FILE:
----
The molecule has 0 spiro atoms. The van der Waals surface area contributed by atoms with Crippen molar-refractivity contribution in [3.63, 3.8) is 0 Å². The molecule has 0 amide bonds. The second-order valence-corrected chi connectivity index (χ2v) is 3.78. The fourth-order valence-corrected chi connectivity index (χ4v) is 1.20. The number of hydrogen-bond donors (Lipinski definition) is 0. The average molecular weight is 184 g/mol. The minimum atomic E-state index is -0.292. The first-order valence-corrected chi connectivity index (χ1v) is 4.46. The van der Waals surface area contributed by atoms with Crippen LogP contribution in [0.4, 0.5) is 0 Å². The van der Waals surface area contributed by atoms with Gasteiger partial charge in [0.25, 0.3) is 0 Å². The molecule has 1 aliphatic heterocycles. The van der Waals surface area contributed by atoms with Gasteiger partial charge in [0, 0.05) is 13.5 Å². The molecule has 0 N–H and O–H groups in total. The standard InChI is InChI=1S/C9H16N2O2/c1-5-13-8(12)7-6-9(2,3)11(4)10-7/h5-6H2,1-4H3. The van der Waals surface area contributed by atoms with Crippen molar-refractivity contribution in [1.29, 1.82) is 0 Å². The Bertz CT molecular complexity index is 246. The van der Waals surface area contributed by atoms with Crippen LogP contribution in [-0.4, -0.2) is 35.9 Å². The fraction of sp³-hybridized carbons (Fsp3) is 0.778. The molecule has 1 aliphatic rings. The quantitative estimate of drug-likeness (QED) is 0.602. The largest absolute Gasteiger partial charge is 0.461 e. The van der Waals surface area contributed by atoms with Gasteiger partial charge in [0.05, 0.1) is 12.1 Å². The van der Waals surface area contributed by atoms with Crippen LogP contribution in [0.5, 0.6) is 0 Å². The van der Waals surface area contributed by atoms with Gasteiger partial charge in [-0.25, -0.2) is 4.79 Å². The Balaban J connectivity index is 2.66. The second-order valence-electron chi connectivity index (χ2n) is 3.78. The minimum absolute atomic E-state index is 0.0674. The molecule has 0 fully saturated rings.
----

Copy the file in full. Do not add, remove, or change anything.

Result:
The molecule has 0 spiro atoms. The van der Waals surface area contributed by atoms with Crippen molar-refractivity contribution in [3.63, 3.8) is 0 Å². The molecule has 0 amide bonds. The second-order valence-corrected chi connectivity index (χ2v) is 3.78. The fourth-order valence-corrected chi connectivity index (χ4v) is 1.20. The number of hydrogen-bond donors (Lipinski definition) is 0. The average molecular weight is 184 g/mol. The minimum atomic E-state index is -0.292. The first-order valence-corrected chi connectivity index (χ1v) is 4.46. The van der Waals surface area contributed by atoms with Crippen LogP contribution in [0.4, 0.5) is 0 Å². The van der Waals surface area contributed by atoms with Gasteiger partial charge in [0.25, 0.3) is 0 Å². The molecule has 1 aliphatic heterocycles. The van der Waals surface area contributed by atoms with Gasteiger partial charge in [0, 0.05) is 13.5 Å². The molecule has 0 N–H and O–H groups in total. The standard InChI is InChI=1S/C9H16N2O2/c1-5-13-8(12)7-6-9(2,3)11(4)10-7/h5-6H2,1-4H3. The van der Waals surface area contributed by atoms with Crippen molar-refractivity contribution in [1.29, 1.82) is 0 Å². The Bertz CT molecular complexity index is 246. The van der Waals surface area contributed by atoms with Crippen LogP contribution in [-0.4, -0.2) is 35.9 Å². The fraction of sp³-hybridized carbons (Fsp3) is 0.778. The molecule has 1 aliphatic rings. The quantitative estimate of drug-likeness (QED) is 0.602. The largest absolute Gasteiger partial charge is 0.461 e. The van der Waals surface area contributed by atoms with Gasteiger partial charge in [0.05, 0.1) is 12.1 Å². The van der Waals surface area contributed by atoms with Crippen LogP contribution in [0.5, 0.6) is 0 Å². The van der Waals surface area contributed by atoms with Gasteiger partial charge in [-0.25, -0.2) is 4.79 Å². The Balaban J connectivity index is 2.66. The second-order valence-electron chi connectivity index (χ2n) is 3.78. The minimum absolute atomic E-state index is 0.0674. The molecule has 0 fully saturated rings.